variable_get_global/variable_set_global would probably be 10 lines of code long(and that's counting the platform differences!) and the parser would probably need one line changed for Windows compatibility.
Efficient or not, it's simple to implement, and it does not feel like a hack.

Also, regarding whether the string map would be faster. This kind of thing is built-in by the OS, so I'm guessing it's pretty optimized by now. That is, unless it uses kernel system calls via interrupts or something like that. But even if the string map is faster, would it even be worth the trouble considering how simple this solution is?
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Offline (Male) RetroX
Reply #13 Posted on: December 15, 2010, 04:22:47 PM

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GetProcAddress uses a string map constructed with the symbols declared __declspec(dllexport). It's the same thing but a string map gives you control over the implementation and is cross-platform.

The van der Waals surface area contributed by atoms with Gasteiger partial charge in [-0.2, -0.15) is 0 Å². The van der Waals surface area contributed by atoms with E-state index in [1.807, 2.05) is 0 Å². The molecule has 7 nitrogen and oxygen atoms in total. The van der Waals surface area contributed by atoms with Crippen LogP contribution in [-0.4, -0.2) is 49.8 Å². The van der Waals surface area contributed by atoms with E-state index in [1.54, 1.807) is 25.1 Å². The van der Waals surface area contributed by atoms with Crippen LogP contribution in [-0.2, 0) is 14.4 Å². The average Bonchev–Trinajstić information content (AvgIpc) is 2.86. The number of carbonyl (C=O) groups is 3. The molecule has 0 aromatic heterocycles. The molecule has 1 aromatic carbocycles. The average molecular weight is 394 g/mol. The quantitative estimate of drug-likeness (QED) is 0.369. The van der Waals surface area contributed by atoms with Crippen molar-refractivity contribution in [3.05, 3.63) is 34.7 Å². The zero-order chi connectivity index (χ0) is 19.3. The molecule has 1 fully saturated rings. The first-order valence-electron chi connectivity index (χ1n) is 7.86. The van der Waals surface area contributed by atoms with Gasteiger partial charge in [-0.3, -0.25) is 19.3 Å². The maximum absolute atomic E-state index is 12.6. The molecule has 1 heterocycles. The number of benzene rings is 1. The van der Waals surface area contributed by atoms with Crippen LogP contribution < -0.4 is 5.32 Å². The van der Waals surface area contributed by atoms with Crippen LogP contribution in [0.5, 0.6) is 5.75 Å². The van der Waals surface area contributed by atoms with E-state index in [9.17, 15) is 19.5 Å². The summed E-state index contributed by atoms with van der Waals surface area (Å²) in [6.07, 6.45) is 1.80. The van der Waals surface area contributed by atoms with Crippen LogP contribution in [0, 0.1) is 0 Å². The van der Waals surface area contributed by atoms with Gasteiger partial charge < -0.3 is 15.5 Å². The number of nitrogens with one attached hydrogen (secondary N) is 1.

I also wasn't thinking when I made that other post. :V

Yeah, you're right.  That makes more sense, now that I think about it.

The problem that I still see is that you're getting a symbol for a variable.  You're not getting its value; that value is stored in memory, and not the binary.
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Offline (Unknown gender) luiscubal
Reply #14 Posted on: December 15, 2010, 05:21:20 PM
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I'm getting the POINTER to the variable.
If you are wondering, this is the behavior:
Code: (C) [Select]
int signal = 0;
...
printf("%d\n", signal); //Prints 0
*GetProcAddress(GetModuleHandle(NULL), "signal")) = 2;
printf("%d\n", signal); //Prints 2